As seen in the first image you can set different button settings for different applications. It does come with some suggested configurations but almost all of these are games …. which I don’t have or have the time to play. Of late I have found that it can struggle to pick up which application I’m using sometime, especially when going from Bridge to CameraRaw and then to Photoshop. I’ll press a button to do something but instead of my assigned function something else will happen e.g. instead of maximising the image the mouse will get more sensitive (quicker). This can be solved by doing a windows alt-tab to swap away and then again back to Photoshop. Annoying sometimes but on the whole the mouse is saving me a lot of time. Very glad I bought it even though I now have a Wacom tablet too.
Eh what ?
Ha – ok some will know what this is about and so you can skip this but thought I’d post for those that don’t.
What I’m talking about is traditionally known as a Grey (or is it Gray…?) card, althought they now come in several different formats. Yes – this is a piece of grey card – but it’s a very specific luminescence/lightness of grey – 18% grey. (PS I’m using “Luminescence” or “lightness” rather than “shade” as that suggests colour and grey has none – it’s just part way between white or black – which are not colours…. penadtry over for now) Allegedly this is what all cameras from early-ish light meters were built to consider a middle and average tone. [I say allegedly as Thom Hogan a well know photographer/blogger says otherwise]
The story goes that someone (possibly Kodak ?) went through thousands of correctly exposed pictures and took an average, overal light value and found this to be 18% grey – and so built cameras/meters to try to achieve this. This is why sometimes taking picture of light things in snow will under expose (pushing it darker towards grey) and dark things on a dark background will over expose…… although modern cameras have got a lot better … anyway I digress..
So the main/original purpose of grey cards was to assist in obtaining the correct meter/exposure value in tricky scenarios. You can hold the card infront/next to your subject and take a meter reading from it which should be correct.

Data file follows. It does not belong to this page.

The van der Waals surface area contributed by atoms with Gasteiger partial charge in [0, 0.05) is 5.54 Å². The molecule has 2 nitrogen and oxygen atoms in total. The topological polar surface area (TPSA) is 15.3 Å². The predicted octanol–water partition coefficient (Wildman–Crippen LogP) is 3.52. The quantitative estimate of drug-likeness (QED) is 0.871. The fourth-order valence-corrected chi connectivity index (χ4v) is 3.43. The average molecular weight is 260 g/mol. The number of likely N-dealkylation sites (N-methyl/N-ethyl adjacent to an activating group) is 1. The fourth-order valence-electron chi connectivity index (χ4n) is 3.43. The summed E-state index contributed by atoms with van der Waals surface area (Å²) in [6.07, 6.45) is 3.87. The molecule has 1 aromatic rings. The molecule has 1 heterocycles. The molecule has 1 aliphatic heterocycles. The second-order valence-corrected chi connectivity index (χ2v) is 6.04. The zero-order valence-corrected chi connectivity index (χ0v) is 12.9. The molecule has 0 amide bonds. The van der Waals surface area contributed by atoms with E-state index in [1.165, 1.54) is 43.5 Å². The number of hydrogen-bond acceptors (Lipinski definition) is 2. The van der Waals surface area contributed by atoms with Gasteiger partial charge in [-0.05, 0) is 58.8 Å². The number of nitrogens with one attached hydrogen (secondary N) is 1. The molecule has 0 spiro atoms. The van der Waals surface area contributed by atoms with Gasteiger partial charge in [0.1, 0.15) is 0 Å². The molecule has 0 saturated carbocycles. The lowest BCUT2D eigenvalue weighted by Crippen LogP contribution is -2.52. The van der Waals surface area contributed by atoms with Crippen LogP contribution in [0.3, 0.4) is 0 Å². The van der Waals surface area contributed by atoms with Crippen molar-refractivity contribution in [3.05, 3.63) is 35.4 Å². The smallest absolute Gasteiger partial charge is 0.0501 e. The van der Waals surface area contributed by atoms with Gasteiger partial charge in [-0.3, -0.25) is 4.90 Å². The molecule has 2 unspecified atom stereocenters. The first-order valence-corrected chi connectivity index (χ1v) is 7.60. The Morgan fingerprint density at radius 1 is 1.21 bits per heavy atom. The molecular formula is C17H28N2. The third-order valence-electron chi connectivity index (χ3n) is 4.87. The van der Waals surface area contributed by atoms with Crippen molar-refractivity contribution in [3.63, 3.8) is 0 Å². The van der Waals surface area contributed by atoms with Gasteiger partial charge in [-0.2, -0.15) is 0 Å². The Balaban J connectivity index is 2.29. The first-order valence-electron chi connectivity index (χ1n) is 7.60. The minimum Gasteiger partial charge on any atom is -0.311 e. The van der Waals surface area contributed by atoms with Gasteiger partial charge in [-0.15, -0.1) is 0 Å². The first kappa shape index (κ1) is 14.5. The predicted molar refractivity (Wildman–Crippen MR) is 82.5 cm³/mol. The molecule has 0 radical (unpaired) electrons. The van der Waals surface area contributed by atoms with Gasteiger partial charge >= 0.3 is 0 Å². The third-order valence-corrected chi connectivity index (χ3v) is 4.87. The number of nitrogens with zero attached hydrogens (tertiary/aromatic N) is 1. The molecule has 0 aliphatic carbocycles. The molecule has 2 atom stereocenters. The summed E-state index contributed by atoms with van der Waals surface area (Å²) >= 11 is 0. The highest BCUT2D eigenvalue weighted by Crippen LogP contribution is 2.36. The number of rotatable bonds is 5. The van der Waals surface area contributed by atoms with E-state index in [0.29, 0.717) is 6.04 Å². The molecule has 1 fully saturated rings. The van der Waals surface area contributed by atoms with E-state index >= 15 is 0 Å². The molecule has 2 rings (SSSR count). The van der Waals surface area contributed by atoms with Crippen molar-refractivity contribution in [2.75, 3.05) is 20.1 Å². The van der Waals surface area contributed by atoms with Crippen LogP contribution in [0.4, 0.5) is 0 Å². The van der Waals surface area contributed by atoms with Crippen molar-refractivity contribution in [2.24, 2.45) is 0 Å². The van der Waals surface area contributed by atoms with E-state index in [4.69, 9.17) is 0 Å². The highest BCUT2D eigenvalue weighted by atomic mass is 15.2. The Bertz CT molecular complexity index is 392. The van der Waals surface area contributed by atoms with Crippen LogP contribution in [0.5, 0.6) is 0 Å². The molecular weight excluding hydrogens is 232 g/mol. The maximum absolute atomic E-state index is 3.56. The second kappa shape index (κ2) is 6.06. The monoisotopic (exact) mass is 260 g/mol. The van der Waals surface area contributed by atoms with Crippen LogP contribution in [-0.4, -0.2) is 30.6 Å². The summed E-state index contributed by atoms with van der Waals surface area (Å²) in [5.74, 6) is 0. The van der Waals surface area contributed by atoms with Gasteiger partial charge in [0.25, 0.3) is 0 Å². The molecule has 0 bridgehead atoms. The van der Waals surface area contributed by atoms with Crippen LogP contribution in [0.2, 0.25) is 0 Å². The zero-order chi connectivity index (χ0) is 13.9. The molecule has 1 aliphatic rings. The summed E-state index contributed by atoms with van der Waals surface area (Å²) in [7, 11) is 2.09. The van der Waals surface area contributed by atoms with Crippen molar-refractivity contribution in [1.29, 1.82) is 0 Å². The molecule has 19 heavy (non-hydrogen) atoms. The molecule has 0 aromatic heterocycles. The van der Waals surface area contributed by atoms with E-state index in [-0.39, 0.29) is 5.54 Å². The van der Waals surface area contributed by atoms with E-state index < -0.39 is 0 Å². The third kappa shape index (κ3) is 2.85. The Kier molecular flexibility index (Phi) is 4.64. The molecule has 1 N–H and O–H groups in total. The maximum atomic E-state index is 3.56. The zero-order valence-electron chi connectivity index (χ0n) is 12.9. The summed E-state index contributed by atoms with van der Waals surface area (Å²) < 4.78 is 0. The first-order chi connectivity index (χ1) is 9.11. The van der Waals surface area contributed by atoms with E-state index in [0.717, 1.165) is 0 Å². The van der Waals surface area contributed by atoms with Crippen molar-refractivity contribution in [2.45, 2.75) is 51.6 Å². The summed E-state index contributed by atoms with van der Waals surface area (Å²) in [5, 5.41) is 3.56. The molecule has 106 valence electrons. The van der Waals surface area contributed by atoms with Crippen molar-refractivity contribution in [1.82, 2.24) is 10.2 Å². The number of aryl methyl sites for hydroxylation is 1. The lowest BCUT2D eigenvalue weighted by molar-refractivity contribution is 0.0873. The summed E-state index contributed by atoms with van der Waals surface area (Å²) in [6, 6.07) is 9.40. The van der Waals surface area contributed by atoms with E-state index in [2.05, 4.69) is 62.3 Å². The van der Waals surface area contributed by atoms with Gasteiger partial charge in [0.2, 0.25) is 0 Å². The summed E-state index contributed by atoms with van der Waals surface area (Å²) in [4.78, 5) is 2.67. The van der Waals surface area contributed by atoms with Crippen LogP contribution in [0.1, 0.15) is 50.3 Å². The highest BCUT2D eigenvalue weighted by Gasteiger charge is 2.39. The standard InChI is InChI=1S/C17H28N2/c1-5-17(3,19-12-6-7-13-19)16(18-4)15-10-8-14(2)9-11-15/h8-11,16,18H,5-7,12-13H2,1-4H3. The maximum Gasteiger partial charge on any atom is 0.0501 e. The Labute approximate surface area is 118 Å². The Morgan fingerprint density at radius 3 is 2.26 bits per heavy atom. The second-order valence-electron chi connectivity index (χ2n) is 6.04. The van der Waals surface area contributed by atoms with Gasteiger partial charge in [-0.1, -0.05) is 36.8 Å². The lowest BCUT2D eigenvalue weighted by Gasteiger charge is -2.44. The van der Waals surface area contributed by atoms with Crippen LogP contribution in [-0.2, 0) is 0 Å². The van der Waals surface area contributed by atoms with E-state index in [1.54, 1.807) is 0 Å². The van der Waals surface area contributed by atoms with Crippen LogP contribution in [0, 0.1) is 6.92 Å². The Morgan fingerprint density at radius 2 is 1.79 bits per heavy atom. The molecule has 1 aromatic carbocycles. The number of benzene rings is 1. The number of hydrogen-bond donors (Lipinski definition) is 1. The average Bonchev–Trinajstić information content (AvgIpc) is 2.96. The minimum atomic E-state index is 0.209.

BUT another use for them (and the point which I have been getting to in a very round-about way) is that they can be helpful when trying to get the correct White Balance. (If you don’t know what White Balance is – err – it’s the measure of how warm or cool the light is – our eyes automatically adjust for it but cameras sometimes need to be told – especially with different kind of light bulbs)
Usually modern cameras can do a fairly good job of getting the right white balance – but sometimes they need some help. This weekend I was helping a friend out by taking pictures of her bags which she’s producing and will be selling. As part of this shoot I was taking product shots – the bags on a plain white background – over exposed so that it would be white, using studio lights at a friends studio. I realised that I’d forgotten my grey card – so although I have a rough idea what temperature/tone the studio lights are I didn’t have a proper value to go by. What I’ve done instead is to find a patch of shade that isn’t influenced by other areas and taken a value from that. (You can’t take values from pure white – most of my background – as it has no colour) But one of the bags is proving tricky – the purple one. It just won’t look as it should. Not sure if this is due to my White Balance measurement (in Camera Raw) not being correct or the camera having an issue with that colour. Either way – a grey card would have been handy – I think I’ll cut off part of the card I have and keep a bit in each of my camera bags.
As well as standard cards there are some newer formats as I mentioned.
small and portable:
BUT grey cards are not the final word on full/correct colour management. Although they are a quick and easy method – they only correct the picture based on one sample shading. Theoretically it’s possible that either the light source or your camera’s colour characteristics will vary according to shade i.e. the light might be a little orange in the darker shades, but it is less so when it gets lighter. Other colours might come out more there – in essence – the colour variation of the light or the sensitivity of your sensor may not be linear. So for a comprehensive calibration you’ll need something with more sample points. Something like the X-Rite ColorChecker passport:
As well as a grey card it has a section with many different colours to sample from. There are various others on the market but this seems to be the main market leader at the moment as it comes with software that you can install that will help you create a calibrated colour profile for your camera/lens/light setup and then you can apply it to all images in a batch.
Here’s a video from X-rite on its use:
I do not have one of these – I would like to have one of these 😉